Machine learning may be used to predict disease progression in patients with advanced melanoma.
There is potential to predict immune checkpoint inhibitors (ICI) treatment outcome by using histology slides and patients clinical and demographic characteristics, according to a study from Cancer Clinical Research.
The purpose of this study was to create a more accessible way for oncologist to predict response to immunotherapy in patients with advanced melanoma.
Other recent studies that show other potential to predict response, but rely on biomarkers, scalability, and demand a high availability of resources, so these options aren’t always plausible.
“In this study we aim to develop a streamlined approach to pre-treatment prognostication by leveraging information immediately available through routine clinical care,” says the authors.
The research included two cohort groups, the first being a trained group of 121 patients who received treatment at New York University between 2004 and 2018. The other cohort is the independent group which had 30 patients who were treated at Vanderbilt University.
Researchers built a multivariable classifier that integrates neutral network predictions with clinical data, that was validates on two slide scanners. In the end the classifier correctly stratified patients into high versus low risk for disease progression. Vanderbilt patients with high risk had worse progression-free survival (PFS) than those with low risk.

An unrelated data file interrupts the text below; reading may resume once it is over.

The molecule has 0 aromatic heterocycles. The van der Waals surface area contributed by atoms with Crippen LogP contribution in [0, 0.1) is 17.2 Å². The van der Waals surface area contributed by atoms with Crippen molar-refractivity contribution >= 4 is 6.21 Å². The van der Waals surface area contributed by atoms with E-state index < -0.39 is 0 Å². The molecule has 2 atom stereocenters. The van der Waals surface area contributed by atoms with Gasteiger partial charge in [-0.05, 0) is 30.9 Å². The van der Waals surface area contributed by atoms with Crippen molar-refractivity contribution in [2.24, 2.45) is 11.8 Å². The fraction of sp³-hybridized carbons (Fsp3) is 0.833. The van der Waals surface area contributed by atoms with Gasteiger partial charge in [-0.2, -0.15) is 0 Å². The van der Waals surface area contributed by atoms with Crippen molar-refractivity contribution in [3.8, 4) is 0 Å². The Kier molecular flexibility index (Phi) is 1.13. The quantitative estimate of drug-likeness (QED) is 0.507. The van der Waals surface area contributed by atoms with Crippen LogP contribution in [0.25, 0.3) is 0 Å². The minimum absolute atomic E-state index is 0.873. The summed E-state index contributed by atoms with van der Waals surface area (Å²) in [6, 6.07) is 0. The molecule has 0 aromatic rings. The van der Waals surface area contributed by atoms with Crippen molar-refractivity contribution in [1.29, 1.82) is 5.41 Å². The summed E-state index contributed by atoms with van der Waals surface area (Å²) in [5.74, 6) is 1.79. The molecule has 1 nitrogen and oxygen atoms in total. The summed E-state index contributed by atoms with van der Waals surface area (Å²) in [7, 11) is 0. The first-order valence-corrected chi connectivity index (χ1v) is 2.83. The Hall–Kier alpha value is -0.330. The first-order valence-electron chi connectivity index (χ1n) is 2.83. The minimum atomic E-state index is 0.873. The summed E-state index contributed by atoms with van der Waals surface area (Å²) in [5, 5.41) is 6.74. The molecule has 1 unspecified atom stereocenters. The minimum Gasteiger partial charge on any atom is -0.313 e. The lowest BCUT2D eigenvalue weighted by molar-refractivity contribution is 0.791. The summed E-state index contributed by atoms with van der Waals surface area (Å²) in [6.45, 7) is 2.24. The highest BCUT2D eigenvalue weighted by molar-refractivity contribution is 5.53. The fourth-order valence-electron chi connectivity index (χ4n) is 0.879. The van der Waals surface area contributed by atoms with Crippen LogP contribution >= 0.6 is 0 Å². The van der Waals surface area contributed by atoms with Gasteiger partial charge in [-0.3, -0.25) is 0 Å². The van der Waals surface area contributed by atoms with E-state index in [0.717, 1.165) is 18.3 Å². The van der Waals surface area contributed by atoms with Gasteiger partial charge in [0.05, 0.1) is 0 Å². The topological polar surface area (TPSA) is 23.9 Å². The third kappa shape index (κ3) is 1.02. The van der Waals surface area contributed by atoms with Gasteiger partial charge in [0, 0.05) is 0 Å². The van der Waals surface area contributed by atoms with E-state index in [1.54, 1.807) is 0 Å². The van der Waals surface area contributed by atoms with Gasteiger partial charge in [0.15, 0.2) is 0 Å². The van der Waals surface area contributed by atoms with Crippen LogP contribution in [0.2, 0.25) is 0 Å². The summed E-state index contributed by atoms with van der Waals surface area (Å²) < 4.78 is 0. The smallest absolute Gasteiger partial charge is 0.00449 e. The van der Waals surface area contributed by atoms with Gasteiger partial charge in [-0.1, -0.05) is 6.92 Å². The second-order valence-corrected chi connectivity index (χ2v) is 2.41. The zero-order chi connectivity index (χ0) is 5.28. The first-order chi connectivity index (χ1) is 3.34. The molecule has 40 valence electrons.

\The results also showed that 50% of patients from the NYU cohort experienced progression of disease (POD) compared to 64% of patients from the Vanderbilt cohort. The majority of the NYU population received anti-CTLA-4 monotherapy and patients from Vanderbilt received anti-PD1-agents.
Researchers achieved their hypothesis; this study shows that there is a feasible way to predict immunotherapy response by combining neutral networks classification on histology slides with clinicodemographic information.
The researchers believe this model has potential to be integrated into clinical practice with more clinical trials on larger databases. They note that one of the biggest limitations in this study is lack of database, and that future studies should work on a larger scale.
The authors note, “In this setting, our fast and readily available approach could provide rapid first assessments to preselect candidates for treatment or identify those who require further analysis using complementary predictive models.”
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